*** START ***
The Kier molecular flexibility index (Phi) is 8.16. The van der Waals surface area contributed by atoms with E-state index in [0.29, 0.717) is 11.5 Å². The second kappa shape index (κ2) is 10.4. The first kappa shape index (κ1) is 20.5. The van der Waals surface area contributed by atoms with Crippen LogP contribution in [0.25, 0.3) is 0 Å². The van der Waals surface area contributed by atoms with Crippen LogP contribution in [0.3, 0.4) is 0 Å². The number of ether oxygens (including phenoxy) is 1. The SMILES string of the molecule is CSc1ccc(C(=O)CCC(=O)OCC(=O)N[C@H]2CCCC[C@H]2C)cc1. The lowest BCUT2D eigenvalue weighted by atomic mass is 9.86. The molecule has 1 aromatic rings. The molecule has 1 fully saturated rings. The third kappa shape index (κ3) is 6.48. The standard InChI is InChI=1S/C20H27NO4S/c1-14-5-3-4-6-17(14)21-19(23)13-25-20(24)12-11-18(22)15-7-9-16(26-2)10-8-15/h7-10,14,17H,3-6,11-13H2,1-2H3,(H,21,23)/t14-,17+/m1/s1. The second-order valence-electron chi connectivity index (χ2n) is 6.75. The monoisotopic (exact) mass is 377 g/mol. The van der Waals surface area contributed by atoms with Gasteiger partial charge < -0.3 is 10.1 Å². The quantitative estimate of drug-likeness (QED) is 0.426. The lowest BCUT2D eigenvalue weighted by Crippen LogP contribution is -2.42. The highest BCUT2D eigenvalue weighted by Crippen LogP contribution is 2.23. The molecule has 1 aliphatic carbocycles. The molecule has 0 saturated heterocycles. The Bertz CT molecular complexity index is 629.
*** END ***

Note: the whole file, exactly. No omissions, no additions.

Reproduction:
The Kier molecular flexibility index (Phi) is 8.16. The van der Waals surface area contributed by atoms with E-state index in [0.29, 0.717) is 11.5 Å². The second kappa shape index (κ2) is 10.4. The first kappa shape index (κ1) is 20.5. The van der Waals surface area contributed by atoms with Crippen LogP contribution in [0.25, 0.3) is 0 Å². The van der Waals surface area contributed by atoms with Crippen LogP contribution in [0.3, 0.4) is 0 Å². The number of ether oxygens (including phenoxy) is 1. The SMILES string of the molecule is CSc1ccc(C(=O)CCC(=O)OCC(=O)N[C@H]2CCCC[C@H]2C)cc1. The lowest BCUT2D eigenvalue weighted by atomic mass is 9.86. The molecule has 1 aromatic rings. The molecule has 1 fully saturated rings. The third kappa shape index (κ3) is 6.48. The standard InChI is InChI=1S/C20H27NO4S/c1-14-5-3-4-6-17(14)21-19(23)13-25-20(24)12-11-18(22)15-7-9-16(26-2)10-8-15/h7-10,14,17H,3-6,11-13H2,1-2H3,(H,21,23)/t14-,17+/m1/s1. The second-order valence-electron chi connectivity index (χ2n) is 6.75. The monoisotopic (exact) mass is 377 g/mol. The van der Waals surface area contributed by atoms with Gasteiger partial charge < -0.3 is 10.1 Å². The quantitative estimate of drug-likeness (QED) is 0.426. The lowest BCUT2D eigenvalue weighted by Crippen LogP contribution is -2.42. The highest BCUT2D eigenvalue weighted by Crippen LogP contribution is 2.23. The molecule has 1 aliphatic carbocycles. The molecule has 0 saturated heterocycles. The Bertz CT molecular complexity index is 629.